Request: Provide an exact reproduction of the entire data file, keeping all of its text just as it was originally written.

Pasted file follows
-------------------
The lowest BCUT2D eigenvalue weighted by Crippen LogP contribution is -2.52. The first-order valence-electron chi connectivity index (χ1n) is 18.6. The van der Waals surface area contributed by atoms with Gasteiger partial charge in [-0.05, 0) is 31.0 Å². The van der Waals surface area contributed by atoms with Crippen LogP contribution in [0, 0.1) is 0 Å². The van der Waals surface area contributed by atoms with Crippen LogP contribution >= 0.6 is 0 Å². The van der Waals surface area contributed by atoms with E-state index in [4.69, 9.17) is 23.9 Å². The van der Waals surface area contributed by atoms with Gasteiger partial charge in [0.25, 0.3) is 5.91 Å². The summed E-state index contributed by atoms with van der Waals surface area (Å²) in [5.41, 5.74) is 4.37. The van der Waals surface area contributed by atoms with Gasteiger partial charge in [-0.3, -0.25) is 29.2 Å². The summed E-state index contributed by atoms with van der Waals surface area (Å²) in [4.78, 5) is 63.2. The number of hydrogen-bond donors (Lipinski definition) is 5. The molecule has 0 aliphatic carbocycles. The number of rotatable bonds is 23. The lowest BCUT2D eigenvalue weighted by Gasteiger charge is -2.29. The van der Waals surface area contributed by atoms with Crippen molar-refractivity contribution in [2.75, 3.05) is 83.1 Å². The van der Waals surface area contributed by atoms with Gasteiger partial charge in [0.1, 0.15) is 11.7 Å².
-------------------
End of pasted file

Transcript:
The lowest BCUT2D eigenvalue weighted by Crippen LogP contribution is -2.52. The first-order valence-electron chi connectivity index (χ1n) is 18.6. The van der Waals surface area contributed by atoms with Gasteiger partial charge in [-0.05, 0) is 31.0 Å². The van der Waals surface area contributed by atoms with Crippen LogP contribution in [0, 0.1) is 0 Å². The van der Waals surface area contributed by atoms with Crippen LogP contribution >= 0.6 is 0 Å². The van der Waals surface area contributed by atoms with E-state index in [4.69, 9.17) is 23.9 Å². The van der Waals surface area contributed by atoms with Gasteiger partial charge in [0.25, 0.3) is 5.91 Å². The summed E-state index contributed by atoms with van der Waals surface area (Å²) in [5.41, 5.74) is 4.37. The van der Waals surface area contributed by atoms with Gasteiger partial charge in [-0.3, -0.25) is 29.2 Å². The summed E-state index contributed by atoms with van der Waals surface area (Å²) in [4.78, 5) is 63.2. The number of hydrogen-bond donors (Lipinski definition) is 5. The molecule has 0 aliphatic carbocycles. The number of rotatable bonds is 23. The lowest BCUT2D eigenvalue weighted by Gasteiger charge is -2.29. The van der Waals surface area contributed by atoms with Crippen molar-refractivity contribution in [2.75, 3.05) is 83.1 Å². The van der Waals surface area contributed by atoms with Gasteiger partial charge in [0.1, 0.15) is 11.7 Å².